2 Peter: What Do You Know? (24 of 29) by Roger Thomas
This content is part of a series.2 Peter: What Do You Know? (24 of 29)
Series: Through the New Testament
2 Peter 1:1-11
Introduction: What do you know today? Do you realize how often you hear that statement? It is one of those colloquial expressions that people use instead of hello. Many guys around here use it all the time. It is much the same as ''how are you?'' ''What are you up to?'' ''What's happening?'' ''What's up?''
You really don't have to answer questions like that. In fact, you are likely to irritate someone who asks you how you are doing, if you proceed to offer a long detailed explanation of your health. The correct answer for ''what do you know today'' is ''nothing much!''
That question-''what do you know?''-provides a good window into our next book in our continuing journey through the Bible. 2 Peter is book number 61. Five more to go! We began this journey four years ago. The end is in sight.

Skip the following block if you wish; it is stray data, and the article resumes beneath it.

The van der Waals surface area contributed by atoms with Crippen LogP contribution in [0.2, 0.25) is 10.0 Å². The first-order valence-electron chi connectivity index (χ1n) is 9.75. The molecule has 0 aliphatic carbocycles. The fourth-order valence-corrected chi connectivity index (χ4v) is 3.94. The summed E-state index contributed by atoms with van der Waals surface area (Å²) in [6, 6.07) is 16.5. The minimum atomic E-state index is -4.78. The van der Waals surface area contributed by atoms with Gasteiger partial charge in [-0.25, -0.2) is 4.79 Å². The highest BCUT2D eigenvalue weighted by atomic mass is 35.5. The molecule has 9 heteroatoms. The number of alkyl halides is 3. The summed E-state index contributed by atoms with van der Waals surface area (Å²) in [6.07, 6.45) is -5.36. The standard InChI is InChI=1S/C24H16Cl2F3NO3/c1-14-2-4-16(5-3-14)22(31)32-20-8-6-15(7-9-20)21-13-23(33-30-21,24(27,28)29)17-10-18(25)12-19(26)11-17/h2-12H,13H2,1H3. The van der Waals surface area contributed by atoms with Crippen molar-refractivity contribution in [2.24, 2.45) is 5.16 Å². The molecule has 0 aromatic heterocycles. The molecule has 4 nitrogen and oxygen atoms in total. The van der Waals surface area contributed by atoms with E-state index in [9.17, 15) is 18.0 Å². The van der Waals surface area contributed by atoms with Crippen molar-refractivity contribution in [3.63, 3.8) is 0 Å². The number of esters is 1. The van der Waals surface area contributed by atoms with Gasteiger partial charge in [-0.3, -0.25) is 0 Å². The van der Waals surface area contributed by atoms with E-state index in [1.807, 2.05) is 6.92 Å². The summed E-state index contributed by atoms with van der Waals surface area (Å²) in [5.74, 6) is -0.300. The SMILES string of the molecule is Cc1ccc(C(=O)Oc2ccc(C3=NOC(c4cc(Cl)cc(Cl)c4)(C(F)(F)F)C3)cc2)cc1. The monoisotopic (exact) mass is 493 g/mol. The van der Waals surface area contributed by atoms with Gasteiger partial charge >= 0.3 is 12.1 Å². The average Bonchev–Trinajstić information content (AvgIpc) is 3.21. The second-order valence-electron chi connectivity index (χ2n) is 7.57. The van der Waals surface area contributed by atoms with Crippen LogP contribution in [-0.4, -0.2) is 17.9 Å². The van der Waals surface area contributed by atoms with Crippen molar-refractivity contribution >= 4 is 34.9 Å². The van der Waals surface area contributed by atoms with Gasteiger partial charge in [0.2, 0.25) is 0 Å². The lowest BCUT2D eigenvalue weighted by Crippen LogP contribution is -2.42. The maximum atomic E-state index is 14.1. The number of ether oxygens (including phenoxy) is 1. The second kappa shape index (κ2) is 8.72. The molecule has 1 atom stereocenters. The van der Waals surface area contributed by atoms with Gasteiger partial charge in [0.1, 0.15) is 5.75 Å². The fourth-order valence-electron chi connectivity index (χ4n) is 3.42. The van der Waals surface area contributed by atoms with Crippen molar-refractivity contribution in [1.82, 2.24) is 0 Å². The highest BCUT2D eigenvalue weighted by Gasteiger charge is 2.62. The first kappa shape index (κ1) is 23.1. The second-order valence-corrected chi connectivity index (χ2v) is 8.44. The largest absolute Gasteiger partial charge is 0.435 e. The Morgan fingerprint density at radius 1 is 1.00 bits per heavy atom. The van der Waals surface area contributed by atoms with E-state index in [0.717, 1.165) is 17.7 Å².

Peter the fisherman turned disciple wrote 2 Peter, as the name suggests. Our best information dates it just before his death in the mid to late sixties of the first century, a little less than forty years or so after the resurrection. Reliable traditions say Peter was crucified upside down at Rome during the persecution of Emperor Nero in about 68 AD.
2 Peter is probably a follow up to the first letter. That one addressed the issue of standing up under persecution from the outside. This second letter is more about standing up to false teachers on the inside.
Note how Peter explains his purpose. ''So I will always remind you of these things, even though you know them and are firmly established in the truth you now have. 13I think it is right to refresh your memory as long as I live in the tent of this body, 14because I know that I will soon put it aside, as our Lord Jesus Christ has made clear to me. 15And I will make every effort to see that after my departure you will always be able to remember these things'' (1:12-15).
One curious feature of 2 Peter h ...
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